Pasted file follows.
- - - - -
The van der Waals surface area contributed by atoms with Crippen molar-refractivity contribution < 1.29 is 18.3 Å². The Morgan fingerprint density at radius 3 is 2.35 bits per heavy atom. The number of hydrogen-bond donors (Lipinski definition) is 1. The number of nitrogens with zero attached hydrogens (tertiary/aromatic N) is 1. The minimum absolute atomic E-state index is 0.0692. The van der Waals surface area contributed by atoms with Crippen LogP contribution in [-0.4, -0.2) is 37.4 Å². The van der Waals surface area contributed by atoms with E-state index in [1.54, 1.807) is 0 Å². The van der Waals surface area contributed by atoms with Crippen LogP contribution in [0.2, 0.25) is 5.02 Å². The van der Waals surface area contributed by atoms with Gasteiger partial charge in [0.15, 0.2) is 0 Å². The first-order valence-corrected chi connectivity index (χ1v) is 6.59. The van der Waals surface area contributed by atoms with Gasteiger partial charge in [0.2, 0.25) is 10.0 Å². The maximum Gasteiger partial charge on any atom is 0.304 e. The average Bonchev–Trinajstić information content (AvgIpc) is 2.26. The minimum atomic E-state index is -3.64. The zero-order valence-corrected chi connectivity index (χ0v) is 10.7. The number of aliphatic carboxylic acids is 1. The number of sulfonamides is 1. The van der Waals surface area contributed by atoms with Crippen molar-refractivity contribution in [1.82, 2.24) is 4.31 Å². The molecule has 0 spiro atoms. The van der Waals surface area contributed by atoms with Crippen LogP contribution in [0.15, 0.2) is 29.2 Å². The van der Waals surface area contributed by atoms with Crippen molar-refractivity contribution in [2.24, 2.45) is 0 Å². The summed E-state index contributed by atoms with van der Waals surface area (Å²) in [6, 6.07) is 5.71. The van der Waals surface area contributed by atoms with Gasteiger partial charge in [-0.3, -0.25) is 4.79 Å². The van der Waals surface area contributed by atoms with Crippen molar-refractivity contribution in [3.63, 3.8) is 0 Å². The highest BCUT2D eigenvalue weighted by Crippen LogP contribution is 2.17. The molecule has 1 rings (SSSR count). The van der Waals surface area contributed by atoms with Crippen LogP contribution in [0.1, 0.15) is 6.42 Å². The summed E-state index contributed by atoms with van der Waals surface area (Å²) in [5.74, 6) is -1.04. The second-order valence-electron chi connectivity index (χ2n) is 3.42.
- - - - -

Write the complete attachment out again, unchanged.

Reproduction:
The van der Waals surface area contributed by atoms with Crippen molar-refractivity contribution < 1.29 is 18.3 Å². The Morgan fingerprint density at radius 3 is 2.35 bits per heavy atom. The number of hydrogen-bond donors (Lipinski definition) is 1. The number of nitrogens with zero attached hydrogens (tertiary/aromatic N) is 1. The minimum absolute atomic E-state index is 0.0692. The van der Waals surface area contributed by atoms with Crippen LogP contribution in [-0.4, -0.2) is 37.4 Å². The van der Waals surface area contributed by atoms with E-state index in [1.54, 1.807) is 0 Å². The van der Waals surface area contributed by atoms with Crippen LogP contribution in [0.2, 0.25) is 5.02 Å². The van der Waals surface area contributed by atoms with Gasteiger partial charge in [0.15, 0.2) is 0 Å². The first-order valence-corrected chi connectivity index (χ1v) is 6.59. The van der Waals surface area contributed by atoms with Gasteiger partial charge in [0.2, 0.25) is 10.0 Å². The maximum Gasteiger partial charge on any atom is 0.304 e. The average Bonchev–Trinajstić information content (AvgIpc) is 2.26. The minimum atomic E-state index is -3.64. The zero-order valence-corrected chi connectivity index (χ0v) is 10.7. The number of aliphatic carboxylic acids is 1. The number of sulfonamides is 1. The van der Waals surface area contributed by atoms with Crippen molar-refractivity contribution in [1.82, 2.24) is 4.31 Å². The molecule has 0 spiro atoms. The van der Waals surface area contributed by atoms with Crippen LogP contribution in [0.15, 0.2) is 29.2 Å². The van der Waals surface area contributed by atoms with Crippen molar-refractivity contribution in [2.24, 2.45) is 0 Å². The summed E-state index contributed by atoms with van der Waals surface area (Å²) in [6, 6.07) is 5.71. The van der Waals surface area contributed by atoms with Gasteiger partial charge in [-0.3, -0.25) is 4.79 Å². The van der Waals surface area contributed by atoms with Crippen molar-refractivity contribution in [3.63, 3.8) is 0 Å². The highest BCUT2D eigenvalue weighted by Crippen LogP contribution is 2.17. The molecule has 1 rings (SSSR count). The van der Waals surface area contributed by atoms with Crippen LogP contribution in [0.1, 0.15) is 6.42 Å². The summed E-state index contributed by atoms with van der Waals surface area (Å²) in [5.74, 6) is -1.04. The second-order valence-electron chi connectivity index (χ2n) is 3.42.